The method performance characteristics of commercially available PCR kits for animal species identification were established. Comminuted meat products containing different levels of pork were prepared from authentic beef, chicken, and turkey. These meat products were analysed in the raw state and after cooking for 20. min at 200. °C. For both raw and cooked meats, the PCR kit could correctly identify the animal species and could reliably detect the addition of pork at a level below 0.1%. A survey of 42 Turkish processed meat products such as soudjouk, salami, sausage, meatball, cured spiced beef and doner kebap was conducted. Thirty-six samples were negative for the presence of pork (<0.1%) and four were found to be correctly labelled as containing pork. However, one sausage sample was labelled as containing 5% beef, but beef DNA was not detected and a meatball sample labelled as 100% beef was found to contain chicken. Another turkey meatball sample was predominantly chicken. © 2013 Elsevier Ltd. Source


Demirhan Y.,Mega Center No | Ulca P.,Mega Center No | Senyuva H.Z.,FoodLife International
Meat Science | Year: 2012

A commercially available real-time PCR, based on a multi-copy target cytochrome b (cyt b) using porcine specific primers, has been validated for the Halal/Kosher authentication of gelatine. Extraction and purification of DNA from gelatine were successfully achieved using the SureFood® PREP Animal system, and real-time PCR was carried out using SureFood® Animal ID Pork Sens kit. The minimum level of adulteration that could be detected was 1.0% w/w for marshmallows and gum drops. A small survey was undertaken of processed food products such as gum drops, marshmallows and Turkish delight, believed to contain gelatine. Of fourteen food products from Germany, two samples were found to contain porcine gelatine, whereas of twenty-nine samples from Turkey twenty-eight were negative. However, one product from Turkey contained porcine DNA and thus was not Halal, and neither was the use of porcine gelatine indicated on the product label. © 2011 Elsevier Ltd. Source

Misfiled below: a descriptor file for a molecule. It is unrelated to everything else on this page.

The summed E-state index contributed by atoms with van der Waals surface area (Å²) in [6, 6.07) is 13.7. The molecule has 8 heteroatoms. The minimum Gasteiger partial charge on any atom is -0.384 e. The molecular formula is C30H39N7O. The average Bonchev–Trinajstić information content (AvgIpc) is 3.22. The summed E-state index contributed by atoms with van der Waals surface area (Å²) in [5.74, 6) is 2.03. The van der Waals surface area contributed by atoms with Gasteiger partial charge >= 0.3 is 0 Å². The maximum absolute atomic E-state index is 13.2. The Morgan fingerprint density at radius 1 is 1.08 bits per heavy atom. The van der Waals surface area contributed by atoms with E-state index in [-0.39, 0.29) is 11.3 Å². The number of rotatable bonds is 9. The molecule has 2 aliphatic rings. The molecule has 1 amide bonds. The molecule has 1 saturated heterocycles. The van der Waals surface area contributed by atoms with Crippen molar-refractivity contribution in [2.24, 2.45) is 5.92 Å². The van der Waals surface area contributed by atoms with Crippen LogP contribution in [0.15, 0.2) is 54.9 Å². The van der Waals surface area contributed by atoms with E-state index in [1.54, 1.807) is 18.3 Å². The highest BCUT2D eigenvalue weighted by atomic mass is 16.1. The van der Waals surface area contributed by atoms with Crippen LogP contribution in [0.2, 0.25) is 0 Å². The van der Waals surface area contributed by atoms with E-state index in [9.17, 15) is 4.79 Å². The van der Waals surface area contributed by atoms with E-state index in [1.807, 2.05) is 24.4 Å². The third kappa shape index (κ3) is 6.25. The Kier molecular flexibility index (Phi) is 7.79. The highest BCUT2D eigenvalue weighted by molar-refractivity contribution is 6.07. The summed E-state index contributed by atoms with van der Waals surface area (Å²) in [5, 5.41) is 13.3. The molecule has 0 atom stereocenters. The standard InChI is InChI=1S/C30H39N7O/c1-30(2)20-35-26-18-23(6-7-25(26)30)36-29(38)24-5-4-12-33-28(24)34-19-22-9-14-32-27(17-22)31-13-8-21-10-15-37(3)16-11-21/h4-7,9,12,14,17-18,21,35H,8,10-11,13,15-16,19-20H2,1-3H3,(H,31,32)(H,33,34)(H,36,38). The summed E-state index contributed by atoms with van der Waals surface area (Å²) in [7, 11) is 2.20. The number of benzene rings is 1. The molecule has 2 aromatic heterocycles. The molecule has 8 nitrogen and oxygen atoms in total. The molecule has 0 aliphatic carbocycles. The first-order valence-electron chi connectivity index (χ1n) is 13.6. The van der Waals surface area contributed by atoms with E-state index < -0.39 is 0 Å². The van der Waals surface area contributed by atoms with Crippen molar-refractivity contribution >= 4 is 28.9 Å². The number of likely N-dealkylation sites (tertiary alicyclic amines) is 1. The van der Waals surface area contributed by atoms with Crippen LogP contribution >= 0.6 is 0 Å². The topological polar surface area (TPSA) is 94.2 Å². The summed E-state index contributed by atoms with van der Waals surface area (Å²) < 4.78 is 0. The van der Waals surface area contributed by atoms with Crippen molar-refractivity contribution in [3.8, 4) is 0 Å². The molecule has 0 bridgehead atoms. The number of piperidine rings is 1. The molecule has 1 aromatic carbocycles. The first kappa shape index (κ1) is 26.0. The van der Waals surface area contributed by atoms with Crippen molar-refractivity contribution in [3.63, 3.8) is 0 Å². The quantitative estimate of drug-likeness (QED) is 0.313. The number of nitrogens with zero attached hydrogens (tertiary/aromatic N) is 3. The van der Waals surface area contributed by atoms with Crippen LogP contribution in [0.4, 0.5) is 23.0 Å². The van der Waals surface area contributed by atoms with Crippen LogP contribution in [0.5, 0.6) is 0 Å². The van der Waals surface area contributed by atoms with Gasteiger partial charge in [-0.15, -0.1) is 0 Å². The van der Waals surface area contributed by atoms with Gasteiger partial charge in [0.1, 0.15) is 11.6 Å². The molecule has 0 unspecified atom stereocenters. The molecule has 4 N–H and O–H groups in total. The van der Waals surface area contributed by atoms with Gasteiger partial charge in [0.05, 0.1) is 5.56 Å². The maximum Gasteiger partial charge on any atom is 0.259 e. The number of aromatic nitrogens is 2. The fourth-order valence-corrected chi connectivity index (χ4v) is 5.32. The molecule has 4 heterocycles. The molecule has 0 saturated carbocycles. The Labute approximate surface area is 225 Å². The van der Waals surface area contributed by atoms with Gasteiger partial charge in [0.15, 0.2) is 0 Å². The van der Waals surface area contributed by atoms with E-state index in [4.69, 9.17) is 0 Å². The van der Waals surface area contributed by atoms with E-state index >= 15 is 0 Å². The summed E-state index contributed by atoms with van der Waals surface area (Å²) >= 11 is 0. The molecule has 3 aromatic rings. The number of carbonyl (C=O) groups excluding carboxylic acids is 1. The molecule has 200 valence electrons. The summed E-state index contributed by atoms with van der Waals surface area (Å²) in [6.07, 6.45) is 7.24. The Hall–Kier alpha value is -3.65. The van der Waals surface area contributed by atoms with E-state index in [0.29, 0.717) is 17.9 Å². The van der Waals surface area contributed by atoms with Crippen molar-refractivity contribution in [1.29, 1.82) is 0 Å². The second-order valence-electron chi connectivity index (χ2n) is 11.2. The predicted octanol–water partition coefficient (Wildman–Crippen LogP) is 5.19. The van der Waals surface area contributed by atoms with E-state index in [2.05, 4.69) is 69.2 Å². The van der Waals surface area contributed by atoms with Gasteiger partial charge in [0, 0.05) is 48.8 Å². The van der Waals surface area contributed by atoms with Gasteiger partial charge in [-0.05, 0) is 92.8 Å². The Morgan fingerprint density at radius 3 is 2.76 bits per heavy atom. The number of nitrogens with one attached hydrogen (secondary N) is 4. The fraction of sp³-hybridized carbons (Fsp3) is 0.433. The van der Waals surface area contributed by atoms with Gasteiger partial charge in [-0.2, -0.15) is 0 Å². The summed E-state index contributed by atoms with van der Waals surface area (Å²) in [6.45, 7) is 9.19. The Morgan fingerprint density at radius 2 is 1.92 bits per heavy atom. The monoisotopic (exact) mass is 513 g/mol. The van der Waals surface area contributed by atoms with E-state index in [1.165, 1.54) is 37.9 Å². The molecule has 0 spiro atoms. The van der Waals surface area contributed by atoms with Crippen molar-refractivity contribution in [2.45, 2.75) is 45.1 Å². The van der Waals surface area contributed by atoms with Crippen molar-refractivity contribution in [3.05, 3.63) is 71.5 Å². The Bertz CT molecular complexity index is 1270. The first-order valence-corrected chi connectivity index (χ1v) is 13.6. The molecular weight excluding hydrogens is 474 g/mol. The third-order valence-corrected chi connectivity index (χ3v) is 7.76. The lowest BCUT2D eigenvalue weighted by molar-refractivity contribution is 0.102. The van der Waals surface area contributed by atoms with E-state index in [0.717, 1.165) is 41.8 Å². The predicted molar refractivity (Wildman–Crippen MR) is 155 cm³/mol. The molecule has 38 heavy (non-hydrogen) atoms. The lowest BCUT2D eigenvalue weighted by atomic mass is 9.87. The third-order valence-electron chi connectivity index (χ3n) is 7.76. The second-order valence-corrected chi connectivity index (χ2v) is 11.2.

Bousova K.,Thermo Fisher Scientific | Senyuva H.,FoodLife International | Mittendorf K.,Thermo Fisher Scientific
Journal of Chromatography A | Year: 2013

A multi-class method for identification and quantification of 36 antibiotics from seven different chemical classes (aminoglycosides, macrolides, lincosamides, sulfonamides, tetracyclines, quinolones and trimethoprim) has been developed by using liquid chromatography-mass spectrometry. The method was optimised for detection of antibiotics in chicken meat. Sample preparation including extraction with a mixture of acetonitrile:2% trichloroacetic acid (45:55, v/v), centrifugation and filtration was followed by on-line clean-up using turbulent flow chromatography. Using this automated on-line technique enabled a larger number of samples to be analysed per day than with a traditional clean-up technique (e.g. solid phase extraction). The optimised method was validated according to the European Commission Directive 2002/657/EC. In-house validation was performed by fortifying the blank matrix at three levels 0.5, 1.0 and 1.5 MRL (maximum residue limit), or respectively, at concentrations as low as possible for substances without an MRL. Precision in terms of repeatability standard deviation ranged from 3 to 28% and recovery values were between 80 and 120% in most cases. All calculated validation parameters including CCα and CCβ were in the compliance with the legislative requirements. © 2012 Elsevier B.V. Source